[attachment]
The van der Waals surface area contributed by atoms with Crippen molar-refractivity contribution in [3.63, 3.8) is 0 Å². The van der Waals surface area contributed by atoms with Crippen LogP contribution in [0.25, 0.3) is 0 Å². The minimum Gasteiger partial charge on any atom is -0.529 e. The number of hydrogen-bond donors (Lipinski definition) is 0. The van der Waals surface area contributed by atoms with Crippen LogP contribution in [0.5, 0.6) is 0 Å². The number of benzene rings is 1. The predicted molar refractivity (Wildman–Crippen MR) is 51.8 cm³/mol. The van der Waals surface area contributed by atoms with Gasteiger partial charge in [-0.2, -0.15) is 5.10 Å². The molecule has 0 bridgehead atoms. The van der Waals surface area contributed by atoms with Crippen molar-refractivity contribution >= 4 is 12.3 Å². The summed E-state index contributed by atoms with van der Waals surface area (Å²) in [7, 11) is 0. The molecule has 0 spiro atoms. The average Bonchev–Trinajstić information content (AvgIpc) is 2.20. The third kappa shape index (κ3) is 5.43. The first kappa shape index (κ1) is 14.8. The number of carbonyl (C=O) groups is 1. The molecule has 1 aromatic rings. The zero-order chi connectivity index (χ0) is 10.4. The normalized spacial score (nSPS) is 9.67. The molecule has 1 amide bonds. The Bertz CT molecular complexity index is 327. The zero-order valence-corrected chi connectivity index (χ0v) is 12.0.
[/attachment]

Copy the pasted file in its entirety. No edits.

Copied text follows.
The van der Waals surface area contributed by atoms with Crippen molar-refractivity contribution in [3.63, 3.8) is 0 Å². The van der Waals surface area contributed by atoms with Crippen LogP contribution in [0.25, 0.3) is 0 Å². The minimum Gasteiger partial charge on any atom is -0.529 e. The number of hydrogen-bond donors (Lipinski definition) is 0. The van der Waals surface area contributed by atoms with Crippen LogP contribution in [0.5, 0.6) is 0 Å². The number of benzene rings is 1. The predicted molar refractivity (Wildman–Crippen MR) is 51.8 cm³/mol. The van der Waals surface area contributed by atoms with Gasteiger partial charge in [-0.2, -0.15) is 5.10 Å². The molecule has 0 bridgehead atoms. The van der Waals surface area contributed by atoms with Crippen molar-refractivity contribution >= 4 is 12.3 Å². The summed E-state index contributed by atoms with van der Waals surface area (Å²) in [7, 11) is 0. The molecule has 0 spiro atoms. The average Bonchev–Trinajstić information content (AvgIpc) is 2.20. The third kappa shape index (κ3) is 5.43. The first kappa shape index (κ1) is 14.8. The number of carbonyl (C=O) groups is 1. The molecule has 1 aromatic rings. The zero-order chi connectivity index (χ0) is 10.4. The normalized spacial score (nSPS) is 9.67. The molecule has 1 amide bonds. The Bertz CT molecular complexity index is 327. The zero-order valence-corrected chi connectivity index (χ0v) is 12.0.